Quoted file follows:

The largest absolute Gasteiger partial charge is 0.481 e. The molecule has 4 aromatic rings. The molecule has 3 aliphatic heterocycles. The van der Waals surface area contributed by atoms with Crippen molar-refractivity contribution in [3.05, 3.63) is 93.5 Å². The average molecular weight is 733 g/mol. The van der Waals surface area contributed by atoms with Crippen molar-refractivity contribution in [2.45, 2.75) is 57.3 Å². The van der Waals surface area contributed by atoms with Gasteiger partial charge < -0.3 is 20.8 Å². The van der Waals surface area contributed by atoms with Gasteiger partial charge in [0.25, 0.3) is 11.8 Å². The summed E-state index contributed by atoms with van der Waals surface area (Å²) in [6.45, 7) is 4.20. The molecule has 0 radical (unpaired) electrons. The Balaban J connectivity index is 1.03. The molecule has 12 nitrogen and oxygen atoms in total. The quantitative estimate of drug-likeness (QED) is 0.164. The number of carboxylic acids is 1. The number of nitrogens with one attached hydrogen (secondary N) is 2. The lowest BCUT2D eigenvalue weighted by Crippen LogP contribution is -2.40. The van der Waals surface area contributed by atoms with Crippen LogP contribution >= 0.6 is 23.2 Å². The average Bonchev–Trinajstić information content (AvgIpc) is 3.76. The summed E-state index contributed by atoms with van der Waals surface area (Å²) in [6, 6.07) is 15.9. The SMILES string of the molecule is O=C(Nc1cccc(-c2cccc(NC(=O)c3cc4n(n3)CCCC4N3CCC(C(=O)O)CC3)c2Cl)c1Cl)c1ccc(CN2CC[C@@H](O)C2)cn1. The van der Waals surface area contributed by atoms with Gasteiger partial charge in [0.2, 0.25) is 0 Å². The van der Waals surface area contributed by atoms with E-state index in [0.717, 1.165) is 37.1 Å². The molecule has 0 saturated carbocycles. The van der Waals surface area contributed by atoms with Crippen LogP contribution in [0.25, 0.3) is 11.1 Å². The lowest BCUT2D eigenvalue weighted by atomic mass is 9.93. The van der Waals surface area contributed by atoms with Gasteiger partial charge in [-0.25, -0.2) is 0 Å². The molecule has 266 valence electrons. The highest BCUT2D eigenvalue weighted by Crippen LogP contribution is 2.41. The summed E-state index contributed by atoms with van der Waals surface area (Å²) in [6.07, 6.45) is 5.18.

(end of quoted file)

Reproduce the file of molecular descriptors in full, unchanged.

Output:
The largest absolute Gasteiger partial charge is 0.481 e. The molecule has 4 aromatic rings. The molecule has 3 aliphatic heterocycles. The van der Waals surface area contributed by atoms with Crippen molar-refractivity contribution in [3.05, 3.63) is 93.5 Å². The average molecular weight is 733 g/mol. The van der Waals surface area contributed by atoms with Crippen molar-refractivity contribution in [2.45, 2.75) is 57.3 Å². The van der Waals surface area contributed by atoms with Gasteiger partial charge < -0.3 is 20.8 Å². The van der Waals surface area contributed by atoms with Gasteiger partial charge in [0.25, 0.3) is 11.8 Å². The summed E-state index contributed by atoms with van der Waals surface area (Å²) in [6.45, 7) is 4.20. The molecule has 0 radical (unpaired) electrons. The Balaban J connectivity index is 1.03. The molecule has 12 nitrogen and oxygen atoms in total. The quantitative estimate of drug-likeness (QED) is 0.164. The number of carboxylic acids is 1. The number of nitrogens with one attached hydrogen (secondary N) is 2. The lowest BCUT2D eigenvalue weighted by Crippen LogP contribution is -2.40. The van der Waals surface area contributed by atoms with Crippen LogP contribution >= 0.6 is 23.2 Å². The average Bonchev–Trinajstić information content (AvgIpc) is 3.76. The summed E-state index contributed by atoms with van der Waals surface area (Å²) in [6, 6.07) is 15.9. The SMILES string of the molecule is O=C(Nc1cccc(-c2cccc(NC(=O)c3cc4n(n3)CCCC4N3CCC(C(=O)O)CC3)c2Cl)c1Cl)c1ccc(CN2CC[C@@H](O)C2)cn1. The van der Waals surface area contributed by atoms with Gasteiger partial charge in [0.2, 0.25) is 0 Å². The van der Waals surface area contributed by atoms with E-state index in [0.717, 1.165) is 37.1 Å². The molecule has 0 saturated carbocycles. The van der Waals surface area contributed by atoms with Crippen LogP contribution in [0.25, 0.3) is 11.1 Å². The lowest BCUT2D eigenvalue weighted by atomic mass is 9.93. The van der Waals surface area contributed by atoms with Gasteiger partial charge in [-0.25, -0.2) is 0 Å². The molecule has 266 valence electrons. The highest BCUT2D eigenvalue weighted by Crippen LogP contribution is 2.41. The summed E-state index contributed by atoms with van der Waals surface area (Å²) in [6.07, 6.45) is 5.18.